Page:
I'm doing a lot more checks than this, both client and server side.  We just upgraded the server and some of the environment settings are different so I'm having to change a little of my handling code to account for it (i.e. new server appears to have Magic Quotes on) It's a managed server and we don't have the ability to tweak the base server config for PHP.  I don't allow quotes, nor semi-colons, or colons or certain words.  But my users like apostrophes for things like "Jack's Mom", etc.  It's their online identity.  It makes my life harder but it makes my users happier and my site more successful.  So I live with the extra effort.

I think the answer is "yes this is still safe" but the question still stands and is unanswered.
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Dave BaldwinFixer of ProblemsCommented:
It looks like what you're seeing is 'magic_quotes_gpc' is on on your server and this page, http://php.net/manual/en/function.addslashes.php, says that is the default and that it "essentially runs addslashes() on all GET, POST, and COOKIE data."   This page, http://en.wikipedia.org/wiki/SQL_injection, discusses SQL Injection in general and mentions a vulnerability in older versions of mysql_real_escape_string().  The MySQL manual says "Strictly speaking, MySQL requires only that backslash and the quote character used to quote the string in the query be escaped." although it does 'escape' more than addslashes does.  http://dev.mysql.com/doc/refman/5.0/en/mysql-real-escape-string.html  It sounds to me like you're already doing the other things that make a difference.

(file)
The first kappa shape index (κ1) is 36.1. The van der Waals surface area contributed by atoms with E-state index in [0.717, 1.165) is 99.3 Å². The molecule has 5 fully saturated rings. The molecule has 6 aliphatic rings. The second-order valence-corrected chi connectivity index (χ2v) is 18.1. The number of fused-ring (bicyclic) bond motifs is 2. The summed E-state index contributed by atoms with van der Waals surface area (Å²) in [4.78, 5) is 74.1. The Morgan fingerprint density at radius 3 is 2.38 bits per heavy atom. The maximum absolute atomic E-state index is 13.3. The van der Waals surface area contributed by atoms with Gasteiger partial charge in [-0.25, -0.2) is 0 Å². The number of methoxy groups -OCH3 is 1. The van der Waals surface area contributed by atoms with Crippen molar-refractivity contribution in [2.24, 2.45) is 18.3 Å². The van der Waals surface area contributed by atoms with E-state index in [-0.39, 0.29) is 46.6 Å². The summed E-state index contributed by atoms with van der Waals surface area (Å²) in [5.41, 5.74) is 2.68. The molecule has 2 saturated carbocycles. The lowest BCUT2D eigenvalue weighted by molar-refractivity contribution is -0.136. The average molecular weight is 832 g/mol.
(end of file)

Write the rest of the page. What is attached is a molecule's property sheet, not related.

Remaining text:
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trippy1976Author Commented:
Thanks Dave
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mayne171Commented:
MYSQL_REAL_ESCAPE_STRING WILL NOT PROTECT YOU!

Not all SQL injections are stopped since many don't have comma's, quotes, etc. So mysql_real_escape_string is useless.

maybe you need to understand SQL Injection better and code appropriately!! I came here to help people...and I see that I came off as harsh but I don't need someone second guessing my intelligence that I don't know what I'm talking about...

Here is a website of SQL Injections.

http://old.justinshattuck.com/2007/01/18/mysql-injection-cheat-sheet/?akst_action=share-this

Also, future reference, your customers will typically ALWAYS choose convenience or security!
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trippy1976Author Commented:
Hi mayne.  You actually second guessed your own intelligence, I quote:
"That is the general idea and I might be off somewhere I don't know...it's been awhile since I've done this."

How is someone supposed to accept that as definitive?  Seriously.  I don't doubt that at one point or another you were a hot shot with this, but the answer you provided was a little snarky and certainly didn't inspire confidence.  

I appreciate the reference and will digest that.

To my customers, I give both convenience and security.  You can do both.